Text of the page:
Future doctor Adam Schonberg loved his wife. That was why he took a job with the giant drug firm Arolen, for the money he needed for their coming baby. His wife, Jennifer, felt she would get the best of care at the Julian Clinic as her pregnancy progressed. It seemed a happy coincidence that the Julian Clinic was owned by Arolen...until Adam Schonberg slowly began to suspect the terrifying truth about this connection...and about the hideous evil perpetrated on the wife he loved by the doctor she helplessly trusted...
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July 23, 2002
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Excerpt from Mindbend by Robin Cook
FETAL RESEARCH BANNED
New Regulations for Medical Research
By HAROLD BARLOW
Special to The New York Times
WASHINGTON, July 12, 1974 -- President Richard M. Nixon signed into law today the National Research Act (Pub. L. 93-348). The law calls for the creation of a National Commission for the Protection of Human Subjects in Biomedical and Behavioral Research. There has been growing concern about the ethics of research involving children, retarded persons, prisoners, the terminally ill, and particularly fetuses.
It is hoped that by creating appropriate guidelines some of the shocking abuses that have been exposed of late can be obviated, such as the purposeful infecting of a large number of retarded children with hepatitis in order to study the natural progession of the disease, or the discovery a few months ago at a Boston hospital of a dozen dismembered aborted fetuses.
The first phase of implementing the law includes a moratorium on "research in the United States on a living human fetus, before or after induced abortion, unless such research is done for the purpose of assuring the survival of such fetus." Obviously the fetal issue is intimately tied to the highly emotional abortion issue.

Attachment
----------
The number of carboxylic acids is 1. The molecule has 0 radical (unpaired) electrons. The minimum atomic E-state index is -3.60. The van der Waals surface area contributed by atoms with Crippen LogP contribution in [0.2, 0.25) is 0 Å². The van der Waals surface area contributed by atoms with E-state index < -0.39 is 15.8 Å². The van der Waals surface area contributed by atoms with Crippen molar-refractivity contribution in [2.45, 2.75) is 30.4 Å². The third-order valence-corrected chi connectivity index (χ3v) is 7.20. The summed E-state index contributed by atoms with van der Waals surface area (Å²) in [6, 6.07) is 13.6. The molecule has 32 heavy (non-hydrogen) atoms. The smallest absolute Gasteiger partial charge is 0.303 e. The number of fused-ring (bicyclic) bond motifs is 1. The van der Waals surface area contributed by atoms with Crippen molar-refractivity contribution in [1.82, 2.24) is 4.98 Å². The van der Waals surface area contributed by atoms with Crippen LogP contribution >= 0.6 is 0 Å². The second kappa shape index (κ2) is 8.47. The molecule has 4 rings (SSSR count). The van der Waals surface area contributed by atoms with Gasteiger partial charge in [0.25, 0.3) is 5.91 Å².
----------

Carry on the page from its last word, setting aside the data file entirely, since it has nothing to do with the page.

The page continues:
Response to the new legislation in scientific circles has been mixed. Dr. George C. Marstons of Cornell Medical Center welcomed the new law, stating that "guidelines for ethical behavior in human experimentation are long overdue. The competitive economic pressure for research breakthroughs creates an atmosphere where abuse is inevitable."
Dr. Clyde Harrison of Arolen Pharmaceuticals disagreed with Dr. Marstons, saying that "anti-abortion politics are holding science hostage, preventing needed health care research." Dr. Harrison went on to explain that fetal research has resulted in many significant scientific gains. Among the most important is a possible cure for diabetes. Fetal tissue injected into the pancreas has been proven to repopulate the islet cells that produce insulin. Equally important is the experimental use of fetal tissue to heal previously incurable paralysis resulting from spinal cord injuries. Injected into the site of the trauma, the tissue causes spontaneous healing by generating growth of new, healthy cells.
It is too early to judge the impact of this bill until the various commissions mandated by law make their recommendations to Secretary Caspar Weinberger. In the area of research the new law will have an immediate impact by severely limiting the supply of fetal tissue. Apparently planned abortions have been the primary source of such tissue, though it is not known whether or not this need played a role in doctors' decisions to abort.